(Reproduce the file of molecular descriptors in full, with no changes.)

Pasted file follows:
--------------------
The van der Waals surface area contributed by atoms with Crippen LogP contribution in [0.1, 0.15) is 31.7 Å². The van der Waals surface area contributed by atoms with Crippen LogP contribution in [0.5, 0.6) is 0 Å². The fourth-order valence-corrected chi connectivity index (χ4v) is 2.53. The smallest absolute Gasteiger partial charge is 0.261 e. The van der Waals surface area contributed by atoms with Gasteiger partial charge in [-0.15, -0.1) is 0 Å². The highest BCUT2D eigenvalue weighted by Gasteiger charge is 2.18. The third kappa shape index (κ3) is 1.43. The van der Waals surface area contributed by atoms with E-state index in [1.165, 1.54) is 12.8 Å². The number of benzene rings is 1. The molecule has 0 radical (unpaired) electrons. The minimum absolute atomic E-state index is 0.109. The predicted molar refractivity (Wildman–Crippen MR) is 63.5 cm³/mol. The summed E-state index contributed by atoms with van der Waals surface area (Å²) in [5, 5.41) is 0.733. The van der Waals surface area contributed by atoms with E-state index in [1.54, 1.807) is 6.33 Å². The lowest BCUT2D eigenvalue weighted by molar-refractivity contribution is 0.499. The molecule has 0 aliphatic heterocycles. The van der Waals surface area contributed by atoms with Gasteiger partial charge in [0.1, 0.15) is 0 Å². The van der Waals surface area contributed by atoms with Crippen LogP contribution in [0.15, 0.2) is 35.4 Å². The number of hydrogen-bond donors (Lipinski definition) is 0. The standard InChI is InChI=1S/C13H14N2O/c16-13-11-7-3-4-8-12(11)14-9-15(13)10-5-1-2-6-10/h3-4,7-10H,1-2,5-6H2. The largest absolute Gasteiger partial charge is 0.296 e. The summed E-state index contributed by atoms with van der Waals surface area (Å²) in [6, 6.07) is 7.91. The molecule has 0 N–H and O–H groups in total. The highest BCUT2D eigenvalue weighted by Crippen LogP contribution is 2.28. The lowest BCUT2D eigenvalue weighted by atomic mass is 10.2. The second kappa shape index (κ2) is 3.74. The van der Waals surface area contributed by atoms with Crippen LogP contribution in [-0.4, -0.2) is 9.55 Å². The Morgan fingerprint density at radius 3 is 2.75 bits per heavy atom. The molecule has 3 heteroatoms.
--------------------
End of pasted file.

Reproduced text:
The van der Waals surface area contributed by atoms with Crippen LogP contribution in [0.1, 0.15) is 31.7 Å². The van der Waals surface area contributed by atoms with Crippen LogP contribution in [0.5, 0.6) is 0 Å². The fourth-order valence-corrected chi connectivity index (χ4v) is 2.53. The smallest absolute Gasteiger partial charge is 0.261 e. The van der Waals surface area contributed by atoms with Gasteiger partial charge in [-0.15, -0.1) is 0 Å². The highest BCUT2D eigenvalue weighted by Gasteiger charge is 2.18. The third kappa shape index (κ3) is 1.43. The van der Waals surface area contributed by atoms with E-state index in [1.165, 1.54) is 12.8 Å². The number of benzene rings is 1. The molecule has 0 radical (unpaired) electrons. The minimum absolute atomic E-state index is 0.109. The predicted molar refractivity (Wildman–Crippen MR) is 63.5 cm³/mol. The summed E-state index contributed by atoms with van der Waals surface area (Å²) in [5, 5.41) is 0.733. The van der Waals surface area contributed by atoms with E-state index in [1.54, 1.807) is 6.33 Å². The lowest BCUT2D eigenvalue weighted by molar-refractivity contribution is 0.499. The molecule has 0 aliphatic heterocycles. The van der Waals surface area contributed by atoms with Gasteiger partial charge in [0.1, 0.15) is 0 Å². The van der Waals surface area contributed by atoms with Crippen LogP contribution in [0.15, 0.2) is 35.4 Å². The number of hydrogen-bond donors (Lipinski definition) is 0. The standard InChI is InChI=1S/C13H14N2O/c16-13-11-7-3-4-8-12(11)14-9-15(13)10-5-1-2-6-10/h3-4,7-10H,1-2,5-6H2. The largest absolute Gasteiger partial charge is 0.296 e. The summed E-state index contributed by atoms with van der Waals surface area (Å²) in [6, 6.07) is 7.91. The molecule has 0 N–H and O–H groups in total. The highest BCUT2D eigenvalue weighted by Crippen LogP contribution is 2.28. The lowest BCUT2D eigenvalue weighted by atomic mass is 10.2. The second kappa shape index (κ2) is 3.74. The van der Waals surface area contributed by atoms with Crippen LogP contribution in [-0.4, -0.2) is 9.55 Å². The Morgan fingerprint density at radius 3 is 2.75 bits per heavy atom. The molecule has 3 heteroatoms.